The pomegranate tree originated in Persia and the Himalayas was taken to Syria in 1600 BC and was cultivated in the Mediterranean region, the subcontinent, Africa and Europe. It is mentioned in the Eber Papyrus, and was found in the tombs of Egyptian pharaohs, being one of the food items that were needed in the afterlife. In many cultures it is a symbol of immortality and fertility. (In Rome wreaths of the pomegranate tree were worn by brides.) In 700BC it was imported from Carthage to Rome, and it gets its Latin name from these origins; Punicum malum means Carthage, or Punic apple. Its botanical name is as unique as its properties, as so far, it is the only plant known to contain estron.
It was recommended by Dioscorides, in the first century AD, as a treatment for mouth ulcers and those that are found on the genitals and in the anus. As it has astringent properties its juice was used for binding wounds and staunching the flow of blood. Pliny said it was good for women during pregnancy. The leaves and seeds were used in decoctions in the ancient world to get rid of intestinal worms and the tree bark was used to flush tapeworms out of the intestines.
In traditional medicine the rind of the fruit is used in decoctions to stop dysentery and diarrhea, while the pulp and seeds are used as a laxative and to reduce stomach pain.
Modern medical research has shown that it is high in antioxidants, so it can help patients with cardiovascular diseases. However, research is still continuing into the possible uses of the pomegranate.
The pomegranate features prominently in the myths of Persephone and Hades. There are many versions of the abduction of Persephone to the underworld, but to cut a long myth short, Persephone was unable to return to her mother Demeter because she had eaten seeds of the pomegranate while in the underworld. She was allowed to return to the upper world for spring and summer, but had to return to the underworld in autumn and winter.
It has been a potent symbol throughout history, and was popular as a design on cloth in the Italian Renaissance, as Eleonora di Toledo, wife of Cosimo de Medici was depicted in paintings wearing dresses decorated with the pomegranate motif. It is said that as she was the mother of seven sons, the pomegranate symbolized her role as valued mother, or possibly her fecundity.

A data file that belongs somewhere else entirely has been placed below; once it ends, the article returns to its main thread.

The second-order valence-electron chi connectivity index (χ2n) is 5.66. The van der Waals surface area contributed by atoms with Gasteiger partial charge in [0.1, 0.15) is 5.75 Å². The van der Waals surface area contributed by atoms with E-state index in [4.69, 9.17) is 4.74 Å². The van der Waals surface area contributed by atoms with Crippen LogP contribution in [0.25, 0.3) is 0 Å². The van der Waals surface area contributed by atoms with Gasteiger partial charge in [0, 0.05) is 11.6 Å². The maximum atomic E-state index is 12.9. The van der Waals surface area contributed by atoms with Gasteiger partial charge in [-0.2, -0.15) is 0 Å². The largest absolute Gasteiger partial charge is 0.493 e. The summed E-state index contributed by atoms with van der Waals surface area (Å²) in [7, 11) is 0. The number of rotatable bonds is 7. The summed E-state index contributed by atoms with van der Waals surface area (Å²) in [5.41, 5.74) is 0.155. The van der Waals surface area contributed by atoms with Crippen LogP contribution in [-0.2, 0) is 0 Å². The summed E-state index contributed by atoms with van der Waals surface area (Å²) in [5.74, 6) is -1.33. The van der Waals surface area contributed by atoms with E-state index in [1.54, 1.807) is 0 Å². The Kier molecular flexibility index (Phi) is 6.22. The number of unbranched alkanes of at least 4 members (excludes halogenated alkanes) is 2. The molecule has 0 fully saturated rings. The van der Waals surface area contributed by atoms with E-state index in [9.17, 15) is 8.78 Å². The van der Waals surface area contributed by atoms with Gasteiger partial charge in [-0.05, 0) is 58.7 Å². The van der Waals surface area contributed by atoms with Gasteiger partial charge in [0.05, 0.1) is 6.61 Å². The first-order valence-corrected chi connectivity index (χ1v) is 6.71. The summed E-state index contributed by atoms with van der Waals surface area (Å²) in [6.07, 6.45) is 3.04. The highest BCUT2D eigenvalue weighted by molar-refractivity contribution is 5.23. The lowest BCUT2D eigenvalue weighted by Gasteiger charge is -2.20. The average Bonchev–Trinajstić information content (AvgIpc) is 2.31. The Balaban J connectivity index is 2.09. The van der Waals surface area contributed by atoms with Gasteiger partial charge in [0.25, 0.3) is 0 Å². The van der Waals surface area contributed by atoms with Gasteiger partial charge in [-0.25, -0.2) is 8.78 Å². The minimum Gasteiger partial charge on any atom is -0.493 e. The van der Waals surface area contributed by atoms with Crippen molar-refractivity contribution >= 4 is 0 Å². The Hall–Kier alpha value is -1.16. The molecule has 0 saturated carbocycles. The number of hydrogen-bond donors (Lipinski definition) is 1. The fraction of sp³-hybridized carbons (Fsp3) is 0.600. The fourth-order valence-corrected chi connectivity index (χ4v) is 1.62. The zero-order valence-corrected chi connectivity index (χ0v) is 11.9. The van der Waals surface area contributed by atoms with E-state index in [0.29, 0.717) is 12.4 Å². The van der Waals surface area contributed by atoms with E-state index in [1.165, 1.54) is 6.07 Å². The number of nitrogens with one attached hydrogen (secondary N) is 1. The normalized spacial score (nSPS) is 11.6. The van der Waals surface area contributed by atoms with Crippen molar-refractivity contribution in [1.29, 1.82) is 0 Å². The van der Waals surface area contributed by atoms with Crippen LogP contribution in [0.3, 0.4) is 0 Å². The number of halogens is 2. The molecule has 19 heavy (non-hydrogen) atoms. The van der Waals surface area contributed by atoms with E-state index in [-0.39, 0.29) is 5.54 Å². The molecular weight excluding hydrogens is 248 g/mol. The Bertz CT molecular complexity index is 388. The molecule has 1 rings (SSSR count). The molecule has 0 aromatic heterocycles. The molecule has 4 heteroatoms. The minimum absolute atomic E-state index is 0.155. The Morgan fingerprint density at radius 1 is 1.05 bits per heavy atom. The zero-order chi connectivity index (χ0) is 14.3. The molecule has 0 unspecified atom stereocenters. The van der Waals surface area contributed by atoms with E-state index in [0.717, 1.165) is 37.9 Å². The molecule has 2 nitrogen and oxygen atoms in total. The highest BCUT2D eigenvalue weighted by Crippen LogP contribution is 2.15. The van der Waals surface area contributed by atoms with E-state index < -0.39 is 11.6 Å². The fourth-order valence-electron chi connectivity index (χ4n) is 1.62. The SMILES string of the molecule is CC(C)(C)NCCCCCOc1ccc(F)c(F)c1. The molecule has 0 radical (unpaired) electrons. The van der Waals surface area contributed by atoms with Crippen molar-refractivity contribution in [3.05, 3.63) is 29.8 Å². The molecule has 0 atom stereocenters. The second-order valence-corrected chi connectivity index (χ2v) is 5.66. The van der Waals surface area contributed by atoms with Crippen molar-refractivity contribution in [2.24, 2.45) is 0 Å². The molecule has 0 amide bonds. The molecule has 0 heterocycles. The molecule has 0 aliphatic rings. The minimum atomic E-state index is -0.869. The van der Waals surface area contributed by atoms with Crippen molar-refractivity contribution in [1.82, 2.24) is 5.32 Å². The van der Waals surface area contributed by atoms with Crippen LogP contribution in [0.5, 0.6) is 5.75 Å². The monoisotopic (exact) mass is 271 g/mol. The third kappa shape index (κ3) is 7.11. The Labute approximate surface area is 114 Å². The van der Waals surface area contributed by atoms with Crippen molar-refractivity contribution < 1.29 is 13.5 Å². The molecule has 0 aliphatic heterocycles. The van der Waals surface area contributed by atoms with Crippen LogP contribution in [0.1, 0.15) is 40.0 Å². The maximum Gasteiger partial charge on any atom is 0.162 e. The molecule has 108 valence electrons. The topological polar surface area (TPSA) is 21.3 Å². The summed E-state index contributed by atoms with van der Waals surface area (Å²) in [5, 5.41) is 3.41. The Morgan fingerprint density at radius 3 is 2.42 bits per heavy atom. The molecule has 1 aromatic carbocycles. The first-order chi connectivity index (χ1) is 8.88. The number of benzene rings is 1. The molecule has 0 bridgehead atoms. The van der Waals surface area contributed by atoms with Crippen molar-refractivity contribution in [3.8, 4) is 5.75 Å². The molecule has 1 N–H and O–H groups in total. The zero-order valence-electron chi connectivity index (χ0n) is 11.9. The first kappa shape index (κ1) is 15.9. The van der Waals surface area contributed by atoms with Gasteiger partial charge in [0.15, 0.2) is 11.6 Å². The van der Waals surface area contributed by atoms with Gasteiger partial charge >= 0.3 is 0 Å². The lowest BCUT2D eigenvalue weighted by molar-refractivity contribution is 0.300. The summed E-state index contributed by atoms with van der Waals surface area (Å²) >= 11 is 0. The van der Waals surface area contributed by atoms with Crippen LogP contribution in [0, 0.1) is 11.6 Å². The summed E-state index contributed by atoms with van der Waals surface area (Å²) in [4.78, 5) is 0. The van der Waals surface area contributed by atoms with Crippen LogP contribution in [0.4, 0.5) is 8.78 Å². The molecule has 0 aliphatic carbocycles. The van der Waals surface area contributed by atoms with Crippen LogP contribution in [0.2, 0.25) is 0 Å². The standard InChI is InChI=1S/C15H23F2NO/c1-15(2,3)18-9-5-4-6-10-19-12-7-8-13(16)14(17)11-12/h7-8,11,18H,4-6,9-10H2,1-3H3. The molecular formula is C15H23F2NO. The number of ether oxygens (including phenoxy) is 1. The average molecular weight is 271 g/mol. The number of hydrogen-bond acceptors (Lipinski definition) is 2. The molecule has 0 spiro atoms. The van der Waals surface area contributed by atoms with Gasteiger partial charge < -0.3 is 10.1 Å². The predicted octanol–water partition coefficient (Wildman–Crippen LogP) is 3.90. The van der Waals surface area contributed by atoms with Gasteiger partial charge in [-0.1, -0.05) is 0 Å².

Henry VIII is reputed to have planted the first pomegranate tree in England, and Shakespeare refers to it in three of his plays, All’s Well that Ends Well, Romeo and Juliet and Henry IV. It was also mentioned by Chaucer in his Canterbury Tales.
If you’ve been to the Alhambra in Grenada you will have seen the pomegranate motif in archways and mosaics, as the Moors used it as their symbol of their Grenada kingdom. It was a royal fruit, perhaps because of the ‘crown’ on top of the fruit, left over from the blossom.
The French called the ‘grenade’ after the seed-splattering properties of the pomegranate. Greeks splatter a pomegranate on the threshold of houses at New Year, to bring luck in the coming year.
You may never have eaten a pomegranate, but if you’ve had a cocktail containing grenadine (Tequila Sunrise for example), then you’ll have an idea of what they taste like; sour-sweet.
We use the seeds in our pakora and chutneys (these are more like thick sauces, than what we call chutney in English-see recipe below) and sometimes cooked in vegetable dishes. Fresh seeds are used to garnish sweet dishes in many cuisines, including Turkish and Greek. The juice is refreshing, and here you can buy cordial of pomegranate to dilute. It’s very refreshing on swelteringly hot days. The seeds are usually dried, but if you soak them in water for 15 mins and then crush them they add a piquant flavour to a dish. Try the recipe below.

2 tbsps dried pomegranate seeds (anar dana) soaked in water for 2 hours
2 green chillies, chopped
½ handful mint leaves
2 tbsps fresh coriander leaves, shredded
1 tbsp lemon juice
salt to taste

Grind the seeds very well, and then grind all the other ingredients with the seeds. Add a little water, mix thoroughly and the chutney is ready to serve with meat of fish.
This has Taste and is a Treat.


  1. Thanks for the information...it is good for younger generations to know the benefits of old recipe that are used in Indian/Pakistani dishes; instead of eating useless and fattening American chain foods of absolute no value.

  2. Thank You for sharing Anardana Chuteny this recipe with us and you can also buy Anardana Goli from Shadani group within beast price

  3. Thanks a lot for posting this post, Your post has always been an informative source for me.
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